Advice Column: Dealing with Deferrals and Rejections


Aaron Triffleman-Miller, Staff Writer

You are sitting at your kitchen table, lap-top screen beaming, and your family huddled behind you anxiously waiting.  Your heart is racing, you feel like you will faint as you open up the admissions update letter from your top choice.  As the screen changes on your computer, the first words you read are “We regret,” and you know that your dream of going to that college is over.  Your family reads it seconds later and immediately squeezes your shoulder or hugs you in comfort.  You do not know why you were rejected, whether it was your GPA or teacher recommendations that just did not make the cut; perhaps you did not make that one final edit to your supplements or they thought your Common App resume was lacking.  All these thoughts race through your mind as you are saddened by trying to comprehend the results. 

It is, to say the least, disappointing to be deferred or rejected from the college you were excited about, however decisions are not as personal as they may seem.  College decisions are based on numerous uncontrollable factors from geographic location, to identity, to certain programs being harder from one year to the next, etc..  Coming to terms with the randomness of the process can be difficult, and it is scary to realize how little control an applicant may have over their decision, but remember that all of your peers are experiencing similar struggles.  

Upsetting news is an unfortunate part of the college process and one that you are likely to encounter in the future.  From higher-level schooling to job applications, it is a crucial skill to know how to reset following a rejection and stay proactive in the event of such misfortune.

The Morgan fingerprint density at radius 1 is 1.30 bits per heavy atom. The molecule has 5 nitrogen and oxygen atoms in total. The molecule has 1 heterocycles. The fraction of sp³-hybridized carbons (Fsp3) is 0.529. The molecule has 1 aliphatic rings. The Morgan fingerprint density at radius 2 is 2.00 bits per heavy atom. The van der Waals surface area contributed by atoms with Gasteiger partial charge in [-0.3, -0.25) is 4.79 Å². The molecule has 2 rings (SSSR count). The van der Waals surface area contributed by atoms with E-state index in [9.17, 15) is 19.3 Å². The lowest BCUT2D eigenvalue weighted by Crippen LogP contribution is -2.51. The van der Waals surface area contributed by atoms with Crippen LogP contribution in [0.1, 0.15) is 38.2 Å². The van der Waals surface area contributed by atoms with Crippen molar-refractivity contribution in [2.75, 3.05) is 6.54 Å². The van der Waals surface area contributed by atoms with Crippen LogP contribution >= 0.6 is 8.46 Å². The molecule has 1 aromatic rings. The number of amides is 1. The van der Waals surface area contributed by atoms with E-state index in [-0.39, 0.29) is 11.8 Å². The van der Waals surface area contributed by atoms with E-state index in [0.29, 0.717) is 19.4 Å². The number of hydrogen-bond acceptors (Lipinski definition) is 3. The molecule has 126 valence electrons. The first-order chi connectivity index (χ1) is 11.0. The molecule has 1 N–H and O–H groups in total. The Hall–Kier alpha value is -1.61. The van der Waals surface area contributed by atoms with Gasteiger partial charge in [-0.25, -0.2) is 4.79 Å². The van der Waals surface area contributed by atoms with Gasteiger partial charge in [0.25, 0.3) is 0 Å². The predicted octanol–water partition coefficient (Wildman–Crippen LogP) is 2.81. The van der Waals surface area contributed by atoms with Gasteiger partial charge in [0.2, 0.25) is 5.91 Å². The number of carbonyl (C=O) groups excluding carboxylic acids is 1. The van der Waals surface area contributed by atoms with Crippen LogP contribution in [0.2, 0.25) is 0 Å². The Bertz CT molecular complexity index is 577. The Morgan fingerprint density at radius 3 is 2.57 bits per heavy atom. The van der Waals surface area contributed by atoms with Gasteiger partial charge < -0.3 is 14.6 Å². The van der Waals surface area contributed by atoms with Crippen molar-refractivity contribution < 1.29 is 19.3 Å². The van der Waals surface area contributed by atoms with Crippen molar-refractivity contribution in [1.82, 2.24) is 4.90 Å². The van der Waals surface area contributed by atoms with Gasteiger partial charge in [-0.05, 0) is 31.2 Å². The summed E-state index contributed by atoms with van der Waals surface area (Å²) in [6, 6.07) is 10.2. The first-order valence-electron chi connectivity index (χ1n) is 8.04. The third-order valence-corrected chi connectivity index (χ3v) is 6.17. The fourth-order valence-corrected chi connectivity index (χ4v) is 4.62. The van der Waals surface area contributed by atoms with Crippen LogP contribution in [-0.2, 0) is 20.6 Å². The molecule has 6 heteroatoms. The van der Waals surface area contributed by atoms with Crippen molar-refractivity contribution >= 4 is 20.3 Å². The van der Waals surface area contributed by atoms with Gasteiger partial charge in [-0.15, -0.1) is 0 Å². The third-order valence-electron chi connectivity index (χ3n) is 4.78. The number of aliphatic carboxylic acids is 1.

“If you are dealing with a deferral, don’t lose sight of what you wanted and why you wanted to go there in the first place,” said senior Alex Parker. 

When dealing with deferrals, remember you still have the opportunity to be selected in the regular decision application pool.  It is important to continue to demonstrate interest if you still want to go to that school; this can vary from attending zoom sessions to talking with your local admission counselor or dean, to writing a letter of continued interest.  This added effort can increase your chances of getting accepted into the school at a later date.  You may know how much you love that school, but they might not.  

“Keep the letter short and sweet.  Hype yourself up and explain why you are good for that college,” said senior Marissa Cichon. 

Advocate for yourself and do not pretend to be humble.  Writing a letter and taking charge in reaching out to colleges that have deferred you can help you to be successful in meeting your goal of acceptance.  Be forceful and show colleges that you want to be there.  The most effective way of dealing with rejection or deferment is having a back-up plan., which may involve  understanding the possibility of attending other schools that you like.

“When I got deferred, I was upset, but it encouraged me to look out for other schools and opportunities and not put all my eggs in one basket,” said Cichon. 

Research, explore, and visit other schools.  You may be surprised about schools you did not care for before or you may realize other schools have other opportunities, classes, and experiences that you are looking for and want.  There is more than one school out there for you, and it is on you to do the research and put in the time to find  the list of schools that are right for you. 

It may sound cliche, but no matter whether you get rejected or deferred, you will end up at the college that is right for you.  Everything will work out in the end, you just need to put in a little time and effort to find another “perfect” fit.  You will be surprised how many possibilities you can make out of an unfortunate situation.